The Unexpected Guest – Review

He’s dead! You shot him? Yes.

And so begins Agatha Christie’s riveting stage thriller, The Unexpected Guest, which has just opened at The Mill at Sonning. Solved in 30 seconds flat? As if.

In the production’s programme notes Brian Blessed, never one to shy away from a good story, regales us with the time, back in 1958, when he spent two weeks with the Queen of Crime.

He was working, in his first job, at Nottingham Playhouse and she was opening one of her plays. Probably this.

Now Blessed is at the helm of this beautifully staged revival at the country’s only dinner theatre.

The Mill At Sonning, nestling on the banks of the Thames, close to Reading, is an idyllic and unique theatre, fashioned out of an historic flour mill that still uses hydro power to provide the entire venue with its electricity.

Tickets to most shows come with a free two-course meal and, without sounding like an advert, the food is delicious.

It boasts George Clooney as a next door neighbour and the beautiful, well-heeled village where it is set, once home to Terence Rattigan, now boasts, according to dear old Wikipedia, Teresa May, Glenn Hoddle, Deep Purple’s Jon Lord and Led Zeppelin’s Jimmy Page as residents.

But, back to our Unexpected Guest. What a well produced thriller. Despite seeing it before I, along with the entire audience, were on the edge of our seats throughout, being wrong-footed, falling for red-herrings, and baffled as to who really did kill the sadistic, obnoxious, former big game hunter Richard Warwick.

Animal-lover Blessed, whose daughter Rosalind, is in the cast, was faced with a dilemma over the set design, we’re told in the programme.

The walls of this drawing room mystery are overflowing with photos and trophies from Warwick’s time in Kenya.

But, rather than use real animal heads he’s had the props department work overtime in creating dummies to appease his conscience.

However, he has no such qualms with human murder…

The play opens with the arrival of a stranger to a fogbound country house in South Wales. Engineer Michael Starkwedder has driven his car into a ditch and is seeking help.

But he is met with the corpse of wheelchair-bound Richard Warwick and his ravishing blonde wife, femme fatale, Laura Warwick, standing next to him with a gun in her hand.

She admits to killing her husband but it soon becomes evident that the death of a man who no-one particularly liked, is not that clear cut.

It could have been the lovely Kate Tydman as the obvious suspect, Laura. Or it could have been..well, any number of people.

Like all Agatha Christie’s thrillers there are no shortage of suspects. I fancied George Telfer, skilfully playing the devious valet, Angell, as John Le Measurier (complete with withering laugh); or Rosalind Blessed’s overbearing, super-efficient housekeeper, Miss Bennett.

What about Warwick’s mother, who was supposed to have been deaf but the affliction quietly forgotten by veteran stage and screen actress Diane Keen?

Then there’s Warwick’s younger brother, the childish and simple-minded Jan, superbly played by Luke Barton. Or perhaps Laura really did do it and we’re being double-bluffed?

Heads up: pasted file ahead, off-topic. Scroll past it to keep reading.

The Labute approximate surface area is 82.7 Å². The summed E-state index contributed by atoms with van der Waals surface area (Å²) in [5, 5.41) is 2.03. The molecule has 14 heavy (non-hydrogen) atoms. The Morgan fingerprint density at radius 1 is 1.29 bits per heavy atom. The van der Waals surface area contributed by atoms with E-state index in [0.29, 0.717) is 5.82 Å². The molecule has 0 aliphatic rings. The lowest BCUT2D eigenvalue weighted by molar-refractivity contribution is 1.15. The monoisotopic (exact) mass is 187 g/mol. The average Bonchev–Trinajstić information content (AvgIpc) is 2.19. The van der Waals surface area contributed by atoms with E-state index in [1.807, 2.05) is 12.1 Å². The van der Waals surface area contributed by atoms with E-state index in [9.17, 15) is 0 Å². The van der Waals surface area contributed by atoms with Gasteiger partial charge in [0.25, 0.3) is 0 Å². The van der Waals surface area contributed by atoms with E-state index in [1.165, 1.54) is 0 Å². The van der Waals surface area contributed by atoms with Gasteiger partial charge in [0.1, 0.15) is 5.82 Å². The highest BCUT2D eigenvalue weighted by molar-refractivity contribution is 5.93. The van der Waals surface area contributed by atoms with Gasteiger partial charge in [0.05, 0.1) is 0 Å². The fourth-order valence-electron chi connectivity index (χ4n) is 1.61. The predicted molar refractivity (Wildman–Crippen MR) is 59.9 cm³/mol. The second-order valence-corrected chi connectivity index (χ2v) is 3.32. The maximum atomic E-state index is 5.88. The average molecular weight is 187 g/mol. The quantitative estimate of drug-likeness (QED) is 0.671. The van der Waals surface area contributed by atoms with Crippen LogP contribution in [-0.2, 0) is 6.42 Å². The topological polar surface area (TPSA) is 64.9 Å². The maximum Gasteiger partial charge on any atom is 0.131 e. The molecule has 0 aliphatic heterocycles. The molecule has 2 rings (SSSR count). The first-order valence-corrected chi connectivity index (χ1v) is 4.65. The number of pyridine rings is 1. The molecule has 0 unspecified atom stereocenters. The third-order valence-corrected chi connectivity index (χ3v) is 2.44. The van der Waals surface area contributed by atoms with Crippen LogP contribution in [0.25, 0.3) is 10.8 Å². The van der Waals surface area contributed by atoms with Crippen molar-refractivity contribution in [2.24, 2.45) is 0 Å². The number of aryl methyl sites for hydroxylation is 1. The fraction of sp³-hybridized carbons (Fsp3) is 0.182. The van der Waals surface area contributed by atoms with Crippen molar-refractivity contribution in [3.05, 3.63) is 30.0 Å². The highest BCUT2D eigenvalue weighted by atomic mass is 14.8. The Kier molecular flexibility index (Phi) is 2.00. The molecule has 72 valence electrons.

Why didn’t anyone hear the murderer fire the lethal shot? And why does no-one suspect the very dodgy, poet-loving, telephone-hating, pantomime plod, Sergeant Cadwallader (Alexander Neal)?

What’s more, how are the South Wales Police, circa 1958, able to obtain scenes of crime reports, including fingerprint analysis, less than 12 hours after being called to the murder scene? They certainly put modern day policing methods to shame.

I loved every second of this engrossing crime drama. Séan Browne, hilarious as David Beckham in The Three Lions, here makes a dashing matinee idol hero, as Starkwedder.

Yes, you have to suspend disbelief, when he emerges from the fog and isn’t at all fazed by finding a dead body and killer holding the smoking gun.

But Tydman is so utterly believable as the wronged wife. She flashes him a look and he’s putty in her hands.

He isn’t even dissuaded from helping her escape justice when he discovers that she’s been having an affair with the local MP, smarmy Julian (Patrick Myles – did he do it?).

Diane Keen gives a droll and intimidating turn as the chatelaine of the manor but the grieving mother’s vulnerability is soon apparent.

Secrets are revealed, accusations thrown about and, at its heart is Noel White’s well played and dogged Inspector Thomas, who is determined to get to the truth.

The larger-than-life, Blessed, as director, shows a surprising lightness of touch.

Too often Christie plays are overworked and over-theatrical, but here he keeps it both in period (love the Paul Temple radio reference) and on point.

There are no overblown performances or histrionics, but, instead a pacey and engaging thriller with terrific turns by the entire ensemble (and that includes the excellent “corpse” of Richard Warwick who spends the whole first act without so much as twitching).

The Unexpected Guest plays at The Mill at Sonning until July 28.

The Unexpected Guest
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Summary

Review. Agatha Christie’s The Unexpected Guest receives a thrilling revival from Brian Blessed for The Mill at Sonning, packed with suspense, humour and red-herrings galore.

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